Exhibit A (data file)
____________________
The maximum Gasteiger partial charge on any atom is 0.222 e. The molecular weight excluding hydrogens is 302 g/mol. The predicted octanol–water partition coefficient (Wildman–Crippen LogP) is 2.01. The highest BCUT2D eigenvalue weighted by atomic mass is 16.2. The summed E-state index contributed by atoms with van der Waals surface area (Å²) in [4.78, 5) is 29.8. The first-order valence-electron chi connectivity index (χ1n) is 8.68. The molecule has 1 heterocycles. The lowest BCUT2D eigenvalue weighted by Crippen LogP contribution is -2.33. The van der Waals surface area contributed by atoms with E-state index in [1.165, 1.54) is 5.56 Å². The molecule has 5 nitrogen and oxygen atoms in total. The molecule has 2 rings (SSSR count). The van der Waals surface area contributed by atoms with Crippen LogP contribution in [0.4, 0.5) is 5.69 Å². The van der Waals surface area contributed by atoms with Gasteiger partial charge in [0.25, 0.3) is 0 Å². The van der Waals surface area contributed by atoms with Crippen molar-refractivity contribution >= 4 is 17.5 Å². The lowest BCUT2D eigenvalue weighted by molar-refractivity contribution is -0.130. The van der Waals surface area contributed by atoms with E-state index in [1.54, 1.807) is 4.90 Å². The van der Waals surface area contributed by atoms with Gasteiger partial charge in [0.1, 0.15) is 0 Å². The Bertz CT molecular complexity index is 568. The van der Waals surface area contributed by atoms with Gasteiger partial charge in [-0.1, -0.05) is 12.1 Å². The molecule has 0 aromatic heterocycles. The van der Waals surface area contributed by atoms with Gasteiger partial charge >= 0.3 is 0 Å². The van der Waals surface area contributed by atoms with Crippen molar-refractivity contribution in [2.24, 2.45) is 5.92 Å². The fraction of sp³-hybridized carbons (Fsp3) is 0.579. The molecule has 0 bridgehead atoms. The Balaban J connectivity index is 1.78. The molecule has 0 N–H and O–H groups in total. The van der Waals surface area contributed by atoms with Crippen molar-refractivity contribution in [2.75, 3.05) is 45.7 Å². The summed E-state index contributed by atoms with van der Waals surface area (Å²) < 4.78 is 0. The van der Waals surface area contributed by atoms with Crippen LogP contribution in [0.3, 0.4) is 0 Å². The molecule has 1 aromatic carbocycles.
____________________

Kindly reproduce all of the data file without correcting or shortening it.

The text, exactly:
The maximum Gasteiger partial charge on any atom is 0.222 e. The molecular weight excluding hydrogens is 302 g/mol. The predicted octanol–water partition coefficient (Wildman–Crippen LogP) is 2.01. The highest BCUT2D eigenvalue weighted by atomic mass is 16.2. The summed E-state index contributed by atoms with van der Waals surface area (Å²) in [4.78, 5) is 29.8. The first-order valence-electron chi connectivity index (χ1n) is 8.68. The molecule has 1 heterocycles. The lowest BCUT2D eigenvalue weighted by Crippen LogP contribution is -2.33. The van der Waals surface area contributed by atoms with E-state index in [1.165, 1.54) is 5.56 Å². The molecule has 5 nitrogen and oxygen atoms in total. The molecule has 2 rings (SSSR count). The van der Waals surface area contributed by atoms with Crippen LogP contribution in [0.4, 0.5) is 5.69 Å². The van der Waals surface area contributed by atoms with Gasteiger partial charge in [0.25, 0.3) is 0 Å². The van der Waals surface area contributed by atoms with Crippen molar-refractivity contribution >= 4 is 17.5 Å². The lowest BCUT2D eigenvalue weighted by molar-refractivity contribution is -0.130. The van der Waals surface area contributed by atoms with E-state index in [1.54, 1.807) is 4.90 Å². The van der Waals surface area contributed by atoms with Gasteiger partial charge in [0.1, 0.15) is 0 Å². The Bertz CT molecular complexity index is 568. The van der Waals surface area contributed by atoms with Gasteiger partial charge in [-0.1, -0.05) is 12.1 Å². The molecule has 0 aromatic heterocycles. The van der Waals surface area contributed by atoms with Gasteiger partial charge >= 0.3 is 0 Å². The van der Waals surface area contributed by atoms with Crippen molar-refractivity contribution in [2.24, 2.45) is 5.92 Å². The fraction of sp³-hybridized carbons (Fsp3) is 0.579. The molecule has 0 bridgehead atoms. The Balaban J connectivity index is 1.78. The molecule has 0 N–H and O–H groups in total. The van der Waals surface area contributed by atoms with Crippen molar-refractivity contribution in [2.75, 3.05) is 45.7 Å². The summed E-state index contributed by atoms with van der Waals surface area (Å²) < 4.78 is 0. The van der Waals surface area contributed by atoms with Crippen LogP contribution in [0.3, 0.4) is 0 Å². The molecule has 1 aromatic carbocycles.